Sophy Rickett’s missing women

November 17, 2019 0 Comments
Cupid (attributed to Mario Nuzzi) (detail)

At the centre of ‘The curious moaning of Kenfig Burrows’, Sophy Rickett’s collection of photographs in the Glynn Vivian Art Galley, is Cupid, a seventeenth century oil painting from the Gallery’s foundation collection.  It’s safe to say that this work hasn’t been seen by the public for many decades.  It’s attributed to an obscure Italian painter, Mario Nuzzi, or Mario de’ Fiore, who lived between 1603 and 1673.  He practised mainly in Rome and specialised in extravagant paintings of flowers.

The sleeping Cupid was a common motif in Renaissance art.  It could stand for a number of ideas, including setting aside physical pleasure or controlling the passions – or the impossibility of doing so except for short periods.  The attribution of the painting to Nuzzi is a fair guess: a similar picture attributed (in part) to him, a flower garland with an angel in the centre, belongs to the National Trust at Tatton Park.  Our Cupid, a naked sleeping child, is surrounded – smothered would be another term – by a festoon of flowers.  Not that you’d know at first glance.  The image is hidden behind a thick crust of dirt – some of it no doubt the result of generations of grime from being stored in a boiler house.

Or rather the image was completely hidden – until Sophy Rickett discovered it in the Glynn Vivian’s store and asked whether a small part of the canvas could be cleaned.  And that’s exactly what was done, by Jenny Williamson, the Gallery’s excellent conservation expert.  Jenny didn’t clean the whole picture, though – only a ‘test patch’, a small circular section revealing Cupid’s face and hand.  What we’re given is a tiny lens into the dark picture, rather like the lens of a camera or microscope or telescope.  This is fitting, because the (unseen) presence in Sophy’s exhibition is Thereza Dillwyn Llewelyn of Penllergare, one of the pioneers of photography and a keen user of both telescopes and microscopes.

Thereza, like the Cupid image, is well-concealed by history.  From today’s standpoint her achievements in botanical research and photographic techniques are almost impossible to disentangle from those of her polymath father, John Dillwyn Llewelyn, and her aunt Mary Dillwyn, and, after her early marriage, to her scholar husband, Nevil Story Maskelyne.  Sophy has pursued Thereza, reading through her diaries and memoirs, most now in the British Library, and looking hard at the original photographs – of Thereza herself and others that are possibly (but not certainly) by her.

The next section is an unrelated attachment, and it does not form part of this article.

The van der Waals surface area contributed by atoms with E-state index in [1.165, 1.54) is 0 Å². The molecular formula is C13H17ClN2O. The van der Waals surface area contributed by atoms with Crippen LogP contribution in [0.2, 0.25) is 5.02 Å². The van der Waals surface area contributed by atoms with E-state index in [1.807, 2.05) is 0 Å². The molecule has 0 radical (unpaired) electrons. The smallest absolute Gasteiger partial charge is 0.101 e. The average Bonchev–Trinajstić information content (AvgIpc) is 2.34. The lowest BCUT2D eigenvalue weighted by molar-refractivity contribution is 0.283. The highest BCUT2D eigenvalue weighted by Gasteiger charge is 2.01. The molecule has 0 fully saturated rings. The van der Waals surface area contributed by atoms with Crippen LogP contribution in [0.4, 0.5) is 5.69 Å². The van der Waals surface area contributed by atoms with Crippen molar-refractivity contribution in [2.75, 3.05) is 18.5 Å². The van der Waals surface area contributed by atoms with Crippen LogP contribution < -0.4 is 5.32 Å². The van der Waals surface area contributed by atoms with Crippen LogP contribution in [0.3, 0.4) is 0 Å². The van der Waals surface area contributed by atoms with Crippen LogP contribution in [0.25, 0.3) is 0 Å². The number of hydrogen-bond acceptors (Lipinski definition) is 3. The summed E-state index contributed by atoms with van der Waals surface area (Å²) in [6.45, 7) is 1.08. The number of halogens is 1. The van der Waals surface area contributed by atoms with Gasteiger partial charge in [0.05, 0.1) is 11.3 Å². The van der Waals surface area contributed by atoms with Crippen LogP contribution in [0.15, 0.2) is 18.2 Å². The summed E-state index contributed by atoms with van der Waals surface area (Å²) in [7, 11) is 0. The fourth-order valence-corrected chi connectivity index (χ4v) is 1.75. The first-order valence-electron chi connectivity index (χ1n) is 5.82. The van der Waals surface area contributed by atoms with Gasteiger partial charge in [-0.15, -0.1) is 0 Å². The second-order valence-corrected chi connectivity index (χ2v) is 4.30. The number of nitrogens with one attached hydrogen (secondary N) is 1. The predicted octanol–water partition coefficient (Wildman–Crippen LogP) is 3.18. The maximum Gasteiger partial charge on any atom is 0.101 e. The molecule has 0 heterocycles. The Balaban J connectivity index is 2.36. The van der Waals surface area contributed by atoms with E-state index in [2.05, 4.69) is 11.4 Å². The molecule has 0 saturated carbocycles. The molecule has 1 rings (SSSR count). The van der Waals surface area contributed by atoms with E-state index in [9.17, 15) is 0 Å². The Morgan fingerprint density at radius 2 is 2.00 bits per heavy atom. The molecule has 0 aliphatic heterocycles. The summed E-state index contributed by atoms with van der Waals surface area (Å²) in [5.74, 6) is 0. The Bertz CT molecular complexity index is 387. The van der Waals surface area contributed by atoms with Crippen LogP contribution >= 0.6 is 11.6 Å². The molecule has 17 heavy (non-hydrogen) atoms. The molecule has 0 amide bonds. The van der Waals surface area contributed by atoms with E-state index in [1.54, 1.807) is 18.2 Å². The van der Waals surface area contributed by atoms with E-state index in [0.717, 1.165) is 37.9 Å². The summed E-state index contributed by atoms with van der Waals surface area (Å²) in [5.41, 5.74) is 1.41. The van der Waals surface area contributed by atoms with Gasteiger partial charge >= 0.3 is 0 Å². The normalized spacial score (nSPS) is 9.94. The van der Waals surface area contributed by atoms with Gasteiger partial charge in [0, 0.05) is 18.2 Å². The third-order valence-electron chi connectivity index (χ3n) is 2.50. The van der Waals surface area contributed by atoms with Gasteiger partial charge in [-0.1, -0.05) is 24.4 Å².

Caswell Cottage

Sophy’s own photos try to track Thereza’s ghost.  Sometimes she does so by following Thereza to locations we know were familiar to her.  The Dillwyn Llewelyn family once owned a long-vanished house in Caswell Bay, Caswell Cottage, and there are surviving photos of Thereza on the sands.  Sophy takes pictures of the Redley Cliff rocks at the western end of the Bay, and of the car park behind the Bay, where the house once stood, and where a stream, visible in the nineteenth century, now runs underground towards the beach (once the water from the stream was collected in a cistern and then raised by wind-pump to supply the houses of the Bay).

Sophy also records her archival search for Thereza.  One photo shows a jumbled pile of gloves used for the handling of documents – one sign of the barriers that archivists, rightly or wrongly, erect to distance the searcher from the searched.  (These frustrations are described in the book of the exhibition: ‘’Can we see the originals [of the Dillwyn Llewelyn photos]?’  ‘Not today’.)

Sophy Rickett, Woman on a beach

Other photos seem to bear little relevance to the Dillwyn Llewelyns.  One is of a cliff-face with gulls on St Kilda; others feature Rockall, a young girl at the side of a lake, and an apparently nude young woman, with a vertical white strip obscuring her central part.  They share a common theme, of loneliness, isolation and unknowability.  Further images – of hearing aids and of parts of the body of a young woman – seem to relate to Sophy’s own life, and again suggest loss or breakdown of communication.

It turns out that there’s a second hidden woman in Sophy’s story.  This is ‘Jennie’, who has acted as her guide and in conversation has helped her to understand Penllergare and the Dillwyn Llewelyns.  The reason she’s concealed is that she’s unwilling to be named: ‘Later she mentions that she does not want to be featured in my project, to appear in it in any way’.  This contemporary loss echoes, maybe, the way Thereza, for all her talents and knowledge, was removed from history – in part, by her own willingness to be erased from the record. 

Redley Cliff (attributed to John Dillwyn Llewelyn)

Perhaps Sophy is telling us here that, a century and half later, women are still content to have their achievements overlooked or overshadowed by those of others.  Thereza has come down to us as, in Sophy’s words, ‘assistant, facilitator, mentor, muse’, but she’s visible as a creator and pioneer only in tiny glimpses.

Like Thereza, Sophy was given her first camera by her father in her teens.  What appeals to her about photography, she says in an interview in the book, is ‘its failure to fully capture the subject’ – another echo of the exhibition’s theme.  But at least no one could say, looking round her show, that she’s obliterated her own art.

Sophy Rickett’s exhibition is at the Glynn Vivian Art Gallery, Swansea until 24 November. There’s an accompanying booklet with an essay by Anouchka Grose, and a book, The curious moaning of Kenfig Burrows, published by GOST Books, which includes reproductions of Rickett’s photos and texts, and an interview with David Campany. Both are available from the Glynn Vivian.

Leave a Reply